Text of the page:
Whether or not a school is awarded, a rigorous process provides a unique opportunity for learning and continuous improvement for any school that participates.  If a school that applies for SIG already knew what to do for transformation, it would have already been done.  As schools went through the technical assistance and application processes, the team saw tremendous growth around what truly needs to occur for transformation.  As a team we not only discovered which schools would be awarded through a selection process, but we also impacted all applicants through shared feedback.  By creating an open setting for our team to ask questions of schools and for schools to ask questions of us, we succeeded in being transparent with our expectations for a school that is ready to implement such a plan.  Not only was the verbal questioning helpful to make connections, but schools also received written feedback on why or why not schools were recommended to be awarded.  The feedback provided help to strengthen the process or cause someone to relook at a particular procedure or initiative.  The feedback  strengthened LEA capacity, and demonstrated convergence from the SEA and LEA level can be achieved through communicating clearly.  The SEA’s willingness to share thoughts and opinions and to allow schools to respond creates a pathway for the two entities to collaborate in a partnership.

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Indiana established high expectations of LEAs from the beginning of the SIG application process in order to ensure practices, protocols, and policies are in place that allows for turnaround and also positively impacts the LEA. Indiana encouraged the engagement of the LEA in all SIG related webinars, open phone calls, technical assistance supports, and throughout the grant application process.  Several parts of the application were devoted specifically for the LEA to; provide assurances, provide analysis and justification of model, provide a district model on how the school would be supported after the five year grant, and complete an LEA risk assessment.  The most important way in which Indiana included the LEA was through the required Indiana Conditions of each model. These conditions were specifically designed so that the LEA would implement effective support practices to increase the success of the implemented model. It is evident the LEA participation in this process was a critical role in the quality of the application, interview, and overall preparation for the school through the selection process.  It was the intention of the SEA, whether a school would be chosen or not, that the LEA would take into consideration the process that was created with how involved the LEA was a part of the grant to reflect on their school infrastructures in their district.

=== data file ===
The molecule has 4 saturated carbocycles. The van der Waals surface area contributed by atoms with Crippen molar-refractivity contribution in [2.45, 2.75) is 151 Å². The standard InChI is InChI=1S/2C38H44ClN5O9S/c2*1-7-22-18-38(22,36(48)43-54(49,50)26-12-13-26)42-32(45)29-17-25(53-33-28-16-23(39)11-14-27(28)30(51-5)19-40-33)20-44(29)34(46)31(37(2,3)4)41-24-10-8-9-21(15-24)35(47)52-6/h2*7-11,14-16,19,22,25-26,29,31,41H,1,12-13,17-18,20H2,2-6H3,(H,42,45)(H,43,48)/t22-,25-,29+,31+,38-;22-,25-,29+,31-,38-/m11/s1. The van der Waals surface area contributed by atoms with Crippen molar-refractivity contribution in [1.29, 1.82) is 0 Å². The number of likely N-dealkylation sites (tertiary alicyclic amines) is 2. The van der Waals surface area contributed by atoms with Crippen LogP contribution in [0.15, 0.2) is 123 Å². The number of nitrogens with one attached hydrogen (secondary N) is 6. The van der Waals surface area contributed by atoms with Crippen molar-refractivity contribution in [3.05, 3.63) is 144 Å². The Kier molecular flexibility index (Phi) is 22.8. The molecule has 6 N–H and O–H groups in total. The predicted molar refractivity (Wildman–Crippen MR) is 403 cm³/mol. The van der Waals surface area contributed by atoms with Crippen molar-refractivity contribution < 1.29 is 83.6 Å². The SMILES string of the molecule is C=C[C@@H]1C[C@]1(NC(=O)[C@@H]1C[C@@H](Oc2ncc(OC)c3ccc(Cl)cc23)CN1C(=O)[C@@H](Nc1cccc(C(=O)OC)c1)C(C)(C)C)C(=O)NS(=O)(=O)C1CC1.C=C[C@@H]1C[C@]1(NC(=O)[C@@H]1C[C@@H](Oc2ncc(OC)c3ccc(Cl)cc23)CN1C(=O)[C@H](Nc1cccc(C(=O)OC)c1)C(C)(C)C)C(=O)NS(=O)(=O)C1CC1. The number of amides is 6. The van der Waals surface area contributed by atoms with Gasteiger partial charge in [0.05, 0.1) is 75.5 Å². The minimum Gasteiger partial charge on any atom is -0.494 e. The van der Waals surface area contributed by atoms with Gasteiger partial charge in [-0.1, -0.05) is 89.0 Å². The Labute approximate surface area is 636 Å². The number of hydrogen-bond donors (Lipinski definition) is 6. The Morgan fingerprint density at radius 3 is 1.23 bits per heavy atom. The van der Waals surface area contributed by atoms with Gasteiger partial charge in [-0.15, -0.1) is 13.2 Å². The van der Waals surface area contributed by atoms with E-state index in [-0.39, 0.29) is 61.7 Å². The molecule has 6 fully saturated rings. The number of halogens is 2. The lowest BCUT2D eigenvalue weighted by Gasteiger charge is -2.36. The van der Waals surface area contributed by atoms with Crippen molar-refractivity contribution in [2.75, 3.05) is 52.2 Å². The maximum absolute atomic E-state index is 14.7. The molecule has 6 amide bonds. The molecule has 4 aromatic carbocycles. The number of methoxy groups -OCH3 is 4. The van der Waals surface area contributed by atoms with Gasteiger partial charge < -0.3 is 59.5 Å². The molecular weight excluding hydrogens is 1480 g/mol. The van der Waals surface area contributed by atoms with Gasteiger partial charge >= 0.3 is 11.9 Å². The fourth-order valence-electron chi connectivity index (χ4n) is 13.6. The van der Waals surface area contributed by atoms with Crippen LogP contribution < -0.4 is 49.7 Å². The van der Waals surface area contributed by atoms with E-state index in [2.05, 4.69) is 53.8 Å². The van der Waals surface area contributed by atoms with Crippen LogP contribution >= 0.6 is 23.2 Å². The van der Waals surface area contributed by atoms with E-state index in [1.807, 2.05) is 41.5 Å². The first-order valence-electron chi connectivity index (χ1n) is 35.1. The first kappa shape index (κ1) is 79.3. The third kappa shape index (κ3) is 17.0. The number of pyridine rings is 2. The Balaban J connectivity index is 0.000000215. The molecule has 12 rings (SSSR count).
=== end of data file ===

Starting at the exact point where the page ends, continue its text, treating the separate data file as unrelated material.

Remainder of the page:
The phone interviews revealed which schools had widespread knowledge of their grant’s content and which did not.  Questions from the SEA quickly showed if schools were unclear on how their plan would be implemented.  The SEA looked for schools where people from different positions could speak to the grant and how it would impact their school.  This process allowed for our SIG team to learn how important probing questions become when selecting which schools were equipped to implement the grant and which schools were not.

The SIG application process provides opportunities to think differently about the SEA and LEA relationship and to begin to form ways to work together.  This happens by providing clarity, a rigorous multi-step process, an attitude of continuous improvement, providing feedback, and allowing schools the opportunity to speak to something they have produced.  Through this process, we are confident with the cohort we have selected and know we have also helped provide an opportunity to grow for all who participated.